64 bit Linux, flash, and firefox ETA?

Andrew Jorgensen andrew.jorgensen at gmail.com
Wed Apr 23 11:17:32 MDT 2008


Oops, I wasn't reading plug yesterday so I missed this thread until
today.  I thought I should clarify a few things regarding Moonlight.

Disclaimer: I work for Novell on Moonlight but my comments have some
potential to be wrong and do not necessarily represent the views of my
employer.

As I'm replying to little bits here and there in this thread I won't
quote people (I'm too lazy).

Silverlight is also better because:

It's a DOM-based graphics model that can even be accessed from outside
plugin (javascript) or be generated dynamically by any web service.

You can program for it in any .NET-supported language (yeah, probably
even fortran if you're into that).  That's SL 2.0 profile only, the
1.0 profile is javascript-only.

Mono is orders of magnitude faster than JavaScript.  Tamarin may help
that some.   There's this cool Silverlight demo where you can play the
same chess algorithm against itself, one in JS and the other in .NET.
.NET is around 100 times faster (and always wins).  I'm sure there are
many factors involved there but it's enough of a difference to impress
anyway.

Early adopters have reported things like that they were able to
re-implement their flash apps that took a year to develop in a week or
so.

In answer to some other questions or statements:

LGPL (not GPL) with copyright assignment (like MySQL) so that Novell
has the option to re-license the code for situations where LGPL
doesn't work for a customer.  This does not mean that we hold back any
code.  We can't un-license it from LGPL.  It just means that if a game
developer (for instance) wants to sell a proprietary game with
moonlight embedded in it for some reason we can work out a deal with
them.

Doesn't run on PPC, Mips, or SPARC right this minute (actually I don't
know, go try it) but there should be no reason why it couldn't and
since SuSE still builds distros on those platforms it's probably
inevitable that it will.

Novell isn't going to do any work for Moonlight on MacOS because MS
already provides a silverlight plugin for Mac but you're welcome to
port it if that interests you and we will accept good patches.

MonoDevelop is probably not as nice as Visual Studio and LunarEclipse
(our Moonlight designer) is not a high priority for us at the moment
as we expect most Silverlight apps to be written on Windows anyway.
On the other hand I think we have a GSOC student working on it so
maybe it will become usable this summer.

Novell will provide Moonlight plugins for FF2 and FF3 that will be
compatible with supported versions (meaning not end-of-life) of major
linux distributions (Fedora, Ubuntu, [open]SuSE, probably RedHat) on
i586 and x86_64.

Microsoft will provide media codecs for formats supported by SL for
use in the browser plugin Novell provides.  These plugins will not be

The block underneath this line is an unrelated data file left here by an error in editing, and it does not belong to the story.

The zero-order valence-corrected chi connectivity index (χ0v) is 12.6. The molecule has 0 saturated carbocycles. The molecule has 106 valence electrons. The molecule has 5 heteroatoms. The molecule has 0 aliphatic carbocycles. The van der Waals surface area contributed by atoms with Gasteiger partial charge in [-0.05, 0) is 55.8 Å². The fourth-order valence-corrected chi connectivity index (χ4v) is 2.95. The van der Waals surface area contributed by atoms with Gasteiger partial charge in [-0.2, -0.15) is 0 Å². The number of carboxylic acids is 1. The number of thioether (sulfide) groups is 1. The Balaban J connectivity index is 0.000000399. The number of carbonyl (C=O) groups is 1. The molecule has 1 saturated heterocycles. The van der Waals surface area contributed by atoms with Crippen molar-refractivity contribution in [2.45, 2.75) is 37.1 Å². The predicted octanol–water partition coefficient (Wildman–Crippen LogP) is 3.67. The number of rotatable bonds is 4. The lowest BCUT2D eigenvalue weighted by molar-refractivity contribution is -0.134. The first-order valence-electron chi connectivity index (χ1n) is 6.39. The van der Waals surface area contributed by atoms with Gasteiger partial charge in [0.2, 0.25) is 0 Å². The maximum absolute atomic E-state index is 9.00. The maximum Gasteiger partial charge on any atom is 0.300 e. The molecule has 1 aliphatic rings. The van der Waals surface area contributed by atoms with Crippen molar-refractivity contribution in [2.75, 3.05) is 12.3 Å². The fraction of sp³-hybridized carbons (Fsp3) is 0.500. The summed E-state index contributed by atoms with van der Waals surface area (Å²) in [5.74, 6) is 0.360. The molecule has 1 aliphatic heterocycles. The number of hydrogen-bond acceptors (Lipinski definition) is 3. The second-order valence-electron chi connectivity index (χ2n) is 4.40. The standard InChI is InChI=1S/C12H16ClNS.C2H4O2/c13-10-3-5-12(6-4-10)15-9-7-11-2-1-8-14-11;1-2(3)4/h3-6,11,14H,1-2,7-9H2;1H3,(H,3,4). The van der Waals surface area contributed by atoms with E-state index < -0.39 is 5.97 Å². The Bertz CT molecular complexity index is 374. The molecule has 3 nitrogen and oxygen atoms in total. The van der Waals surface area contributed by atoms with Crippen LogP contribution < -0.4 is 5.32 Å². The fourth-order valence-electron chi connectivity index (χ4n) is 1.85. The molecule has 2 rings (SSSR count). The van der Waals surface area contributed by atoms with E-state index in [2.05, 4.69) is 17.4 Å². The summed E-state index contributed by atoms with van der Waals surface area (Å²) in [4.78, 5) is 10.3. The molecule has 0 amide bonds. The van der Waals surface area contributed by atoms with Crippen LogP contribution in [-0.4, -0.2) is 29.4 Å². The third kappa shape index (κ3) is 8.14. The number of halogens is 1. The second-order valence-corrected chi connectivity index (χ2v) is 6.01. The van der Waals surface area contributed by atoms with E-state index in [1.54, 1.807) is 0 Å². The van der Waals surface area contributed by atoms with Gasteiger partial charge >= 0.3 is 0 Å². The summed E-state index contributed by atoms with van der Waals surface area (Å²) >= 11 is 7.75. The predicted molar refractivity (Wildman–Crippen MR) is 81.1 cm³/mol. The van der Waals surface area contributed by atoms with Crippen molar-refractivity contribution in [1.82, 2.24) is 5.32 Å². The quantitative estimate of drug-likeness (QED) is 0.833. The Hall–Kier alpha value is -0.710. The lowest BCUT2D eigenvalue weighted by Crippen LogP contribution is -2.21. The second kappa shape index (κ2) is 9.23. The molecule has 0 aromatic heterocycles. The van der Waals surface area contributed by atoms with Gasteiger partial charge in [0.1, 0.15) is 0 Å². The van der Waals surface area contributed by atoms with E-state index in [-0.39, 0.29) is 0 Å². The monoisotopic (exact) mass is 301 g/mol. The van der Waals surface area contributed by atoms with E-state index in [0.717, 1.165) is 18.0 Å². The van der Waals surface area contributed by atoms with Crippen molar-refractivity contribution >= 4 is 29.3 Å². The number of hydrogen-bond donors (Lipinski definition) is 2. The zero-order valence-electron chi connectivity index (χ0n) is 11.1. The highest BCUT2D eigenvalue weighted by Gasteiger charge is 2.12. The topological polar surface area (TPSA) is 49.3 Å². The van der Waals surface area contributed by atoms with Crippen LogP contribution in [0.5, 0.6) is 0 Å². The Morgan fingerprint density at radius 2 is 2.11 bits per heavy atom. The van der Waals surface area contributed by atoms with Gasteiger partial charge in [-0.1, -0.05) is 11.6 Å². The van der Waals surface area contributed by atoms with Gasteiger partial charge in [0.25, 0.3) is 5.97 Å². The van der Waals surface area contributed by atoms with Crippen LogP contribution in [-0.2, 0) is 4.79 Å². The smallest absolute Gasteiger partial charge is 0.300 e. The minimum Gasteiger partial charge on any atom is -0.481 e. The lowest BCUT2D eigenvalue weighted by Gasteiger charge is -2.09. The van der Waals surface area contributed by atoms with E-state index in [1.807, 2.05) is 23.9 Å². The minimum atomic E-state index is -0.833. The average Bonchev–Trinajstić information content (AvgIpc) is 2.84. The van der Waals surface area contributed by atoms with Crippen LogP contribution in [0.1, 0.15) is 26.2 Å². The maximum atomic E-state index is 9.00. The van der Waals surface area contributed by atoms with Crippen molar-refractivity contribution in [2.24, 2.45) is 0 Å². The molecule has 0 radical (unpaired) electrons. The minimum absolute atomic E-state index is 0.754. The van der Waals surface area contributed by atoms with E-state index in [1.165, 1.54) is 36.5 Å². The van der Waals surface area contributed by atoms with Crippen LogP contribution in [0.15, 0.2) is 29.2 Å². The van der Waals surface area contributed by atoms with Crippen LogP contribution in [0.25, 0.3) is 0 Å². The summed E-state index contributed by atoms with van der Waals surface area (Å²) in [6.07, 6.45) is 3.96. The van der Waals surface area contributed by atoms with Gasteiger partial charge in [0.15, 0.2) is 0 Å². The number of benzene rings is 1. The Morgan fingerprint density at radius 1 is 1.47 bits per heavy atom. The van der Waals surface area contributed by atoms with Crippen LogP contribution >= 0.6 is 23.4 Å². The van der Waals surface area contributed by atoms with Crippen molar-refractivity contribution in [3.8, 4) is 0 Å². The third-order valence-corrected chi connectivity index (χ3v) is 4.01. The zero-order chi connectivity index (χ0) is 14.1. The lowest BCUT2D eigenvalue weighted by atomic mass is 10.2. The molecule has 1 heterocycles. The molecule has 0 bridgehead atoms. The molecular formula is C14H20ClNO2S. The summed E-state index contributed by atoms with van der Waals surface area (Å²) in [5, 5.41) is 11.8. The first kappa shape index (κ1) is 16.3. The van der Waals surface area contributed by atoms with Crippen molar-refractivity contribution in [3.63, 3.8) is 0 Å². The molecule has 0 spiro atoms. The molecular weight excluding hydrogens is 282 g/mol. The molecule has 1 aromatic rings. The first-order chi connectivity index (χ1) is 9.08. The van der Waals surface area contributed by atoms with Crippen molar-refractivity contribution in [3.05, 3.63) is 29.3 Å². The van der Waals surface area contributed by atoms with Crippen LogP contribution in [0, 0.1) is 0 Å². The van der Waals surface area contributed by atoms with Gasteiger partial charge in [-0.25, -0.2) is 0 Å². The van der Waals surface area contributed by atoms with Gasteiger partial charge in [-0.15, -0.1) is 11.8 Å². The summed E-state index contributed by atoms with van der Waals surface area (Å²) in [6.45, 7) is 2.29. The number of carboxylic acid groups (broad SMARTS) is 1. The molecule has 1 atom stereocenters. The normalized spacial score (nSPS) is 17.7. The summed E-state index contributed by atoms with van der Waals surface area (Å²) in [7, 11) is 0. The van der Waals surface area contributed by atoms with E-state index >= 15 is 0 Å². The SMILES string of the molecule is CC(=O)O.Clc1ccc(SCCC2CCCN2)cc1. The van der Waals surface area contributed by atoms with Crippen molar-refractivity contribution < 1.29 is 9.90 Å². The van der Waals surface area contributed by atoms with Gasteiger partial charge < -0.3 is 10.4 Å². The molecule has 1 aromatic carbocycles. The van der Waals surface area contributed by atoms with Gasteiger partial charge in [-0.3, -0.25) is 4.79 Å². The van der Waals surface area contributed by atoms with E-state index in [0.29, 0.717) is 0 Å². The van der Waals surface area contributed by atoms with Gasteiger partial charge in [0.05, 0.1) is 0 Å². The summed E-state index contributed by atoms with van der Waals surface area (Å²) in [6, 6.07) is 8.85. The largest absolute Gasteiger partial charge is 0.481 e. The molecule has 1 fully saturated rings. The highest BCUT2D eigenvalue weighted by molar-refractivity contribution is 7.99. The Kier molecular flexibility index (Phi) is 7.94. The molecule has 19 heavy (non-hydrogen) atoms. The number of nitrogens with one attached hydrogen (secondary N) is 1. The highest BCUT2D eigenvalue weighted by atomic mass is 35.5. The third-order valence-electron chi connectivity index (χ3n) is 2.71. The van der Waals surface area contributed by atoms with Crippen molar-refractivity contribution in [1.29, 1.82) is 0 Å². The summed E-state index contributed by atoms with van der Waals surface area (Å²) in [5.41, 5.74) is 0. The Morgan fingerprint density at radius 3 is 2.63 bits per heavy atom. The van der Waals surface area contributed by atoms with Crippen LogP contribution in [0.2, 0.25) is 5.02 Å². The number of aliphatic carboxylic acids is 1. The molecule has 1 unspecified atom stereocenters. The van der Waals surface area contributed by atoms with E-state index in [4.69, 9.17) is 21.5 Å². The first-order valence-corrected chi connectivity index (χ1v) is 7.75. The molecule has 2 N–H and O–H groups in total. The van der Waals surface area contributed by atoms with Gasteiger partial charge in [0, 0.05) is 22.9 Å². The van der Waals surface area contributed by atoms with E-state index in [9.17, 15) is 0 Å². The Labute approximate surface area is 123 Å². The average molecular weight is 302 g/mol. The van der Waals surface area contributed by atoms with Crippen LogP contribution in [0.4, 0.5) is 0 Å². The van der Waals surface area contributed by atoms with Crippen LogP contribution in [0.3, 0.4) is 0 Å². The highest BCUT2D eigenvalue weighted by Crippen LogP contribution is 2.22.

usable for other purposes but it wouldn't be impossible for someone
(probably not Novell) to write a XUL application that contained a
simple Moonlight media player.

It will also be possible to compile Moonlight against ffmpeg (and some
day maybe gstreamer) if you can't stand to use binary blobs.  Patent
covenants may not apply to you in this situation though.  Novell can't
help that, we're not the ones that wrote the terms of the covenant.

Mono is deemed a risky technology primarily by people who are
emotionally invested in hating Microsoft.  MS has an interest in the
dominance of .NET on any operating system.  They are learning to
accept that Linux is not going away.


Some of you think Novell (or perhaps Miguel de Icaza) is evil for
flirting with the devil, so to speak.  The truth (as I see it) is that
Novell is helping MS become more friendly and more comfortable with
open source in an economy that requires MS to change the way it does
business.  Novell has been an influence in having MS licensing large
portions of it's code in a OSI-approved license (Ms-PL) and publishing
specs (most with patent covenants) for a lot of their proprietary
formats and protocols like the legacy Office formats, the MMS
protocol, the ASF stream format, and the formula specs for the OOXML
spreadsheet format (initially omitted from the ISO proposal).

Microsoft is a big company.  Some parts of that company are still
anti-open-source but many parts of the company are already
pro-open-source (particularly the Silverlight and ASP.NET folks).

Novell has a good working relationship with Microsoft and a vested
interest in making sure that dominant (for whatever reason) protocols
and file formats work well on Linux.  We're working hard to make sure
that the Flash and Office fiascos don't repeat themselves for Linux in
the future.

There are legal details that complicate and limit what Novell can do.
Microsoft is cautious about the process of opening up but the general
trend is toward a more open-source-friendly Microsoft.  Novell is a
big part of making that happen.

That's my take on it.  As stated above my comments don't necessarily
reflect the position of my employer.  This post ended up being a lot
longer than I meant it to be.  I hope it's not taken as inflammatory.



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